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Is English Politics stuck in the merde?

Three by-elections – three victories for Labour. In the 80’s that would have been cause for cheer, with visions of booting out the hated Tories.
Fast forward to today, and we have to acknowledge it’s not what it says on the tin.
For UK’s Labour, read PSOE of Spain or PASOK in Greece or the Social Democrats in Germany. Why not mention U-turn Hollande in Paris too?

The only ones crowing last night were UKIP – a decidedly nasty party which uses the BNP as a foil to say that it’s not fascist or racist, simply patriotic.

So, why did BNP activists canvass and campaign on behalf of UKIP?

The dirty little secret in the UK was that we did have a political force every bit as vile as Marie le Pen’s National Front in France and its equivalent in Holland, Italy, Hungary and Finland.

English politics can be classified so:

Far-Right: BNP & English Defence League
Hard-Right: UKIP
Right: Tories
Centre-Right: Lib-Dems & New Labour
Left: Individual Labour MP’s/activists / Greens (though
with a powerful German Greenesque cabal) &
Respect (controlled by a theocratic Right wing)

England is now shifting to the Hard Right. UKIP don’t need to win any Parliamentary seats in this rotten electoral system which discriminates against smaller parties.
UKIP has set the agenda. All parties, especially the One Nation Labour Party, is bowing down to this.
The shrill anti-immigration rhetoric of all parties is what we shall see more of before 2015. The opportunistic anti-EU budget stance of Miliband and Labour shows what’s in play.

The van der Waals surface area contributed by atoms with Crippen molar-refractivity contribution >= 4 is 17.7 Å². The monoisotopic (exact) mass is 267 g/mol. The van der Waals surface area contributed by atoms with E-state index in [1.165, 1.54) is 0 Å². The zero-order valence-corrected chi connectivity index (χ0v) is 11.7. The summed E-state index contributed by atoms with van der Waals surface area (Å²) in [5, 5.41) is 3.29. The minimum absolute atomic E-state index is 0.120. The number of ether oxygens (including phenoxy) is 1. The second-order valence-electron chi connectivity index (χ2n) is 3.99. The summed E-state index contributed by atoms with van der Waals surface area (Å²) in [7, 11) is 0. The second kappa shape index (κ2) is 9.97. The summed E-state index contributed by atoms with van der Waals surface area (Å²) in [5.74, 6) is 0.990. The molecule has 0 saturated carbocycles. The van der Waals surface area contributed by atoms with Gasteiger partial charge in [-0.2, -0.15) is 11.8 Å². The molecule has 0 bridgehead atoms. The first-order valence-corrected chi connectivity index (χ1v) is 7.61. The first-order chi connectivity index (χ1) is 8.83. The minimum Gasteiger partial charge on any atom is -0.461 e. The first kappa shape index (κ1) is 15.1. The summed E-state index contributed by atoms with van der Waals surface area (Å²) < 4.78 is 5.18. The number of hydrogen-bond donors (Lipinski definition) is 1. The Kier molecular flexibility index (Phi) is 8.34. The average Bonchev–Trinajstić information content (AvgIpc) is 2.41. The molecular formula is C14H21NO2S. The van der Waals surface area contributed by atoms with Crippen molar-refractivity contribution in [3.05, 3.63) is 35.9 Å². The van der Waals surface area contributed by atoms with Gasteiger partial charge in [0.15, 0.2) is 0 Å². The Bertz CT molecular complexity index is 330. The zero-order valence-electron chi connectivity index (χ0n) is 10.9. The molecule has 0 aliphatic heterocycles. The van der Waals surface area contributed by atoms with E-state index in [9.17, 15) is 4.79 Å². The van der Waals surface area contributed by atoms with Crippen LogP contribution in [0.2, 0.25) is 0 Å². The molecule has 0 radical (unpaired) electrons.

To secure the southern English seats, Miliband will shift further to the right (while keeping to populist anti-banks slogans).
His model is France’s Francois Hollande.
Fool the Commentariat, appeal to the ‘progressive vote bank’ and let Ed Balls do a deal with the City of London.

Make no mistake, as people were fooled with Nick Clegg’s Lib Dems in 2010, they look like repeating that mistake with Ed Miliband in 2014-15 (as I did in 1997 with Tony Blair).
So, if Miliband does become PM (with help from LibDem Cable), we should except the Labour administration to follow similar hollowed out Socialists on the mainland and continue with the neo-liberal agenda of inequality in the name of efficiency.

I see no basis for a English Syriza to rise later in this decade.
There is no sign now, and precious little in its history, to show that that there is any appetite for rebellion.

Instead, I fear that an embittered England, finding it difficult coming to terms with the departing Scots, will recreate a Harsh Right tinged Identity politics.
Exclusion, forced patriotism & a backs-to-the-wall siege mentality will dictate the discourse.

After all, the background to this is the fact the UK is one of the most highly indebted states on this planet where its elite refuses to re-invent the state into a peaceful European entity.
The Greeks continued to spend on armaments even while the economy was tanking.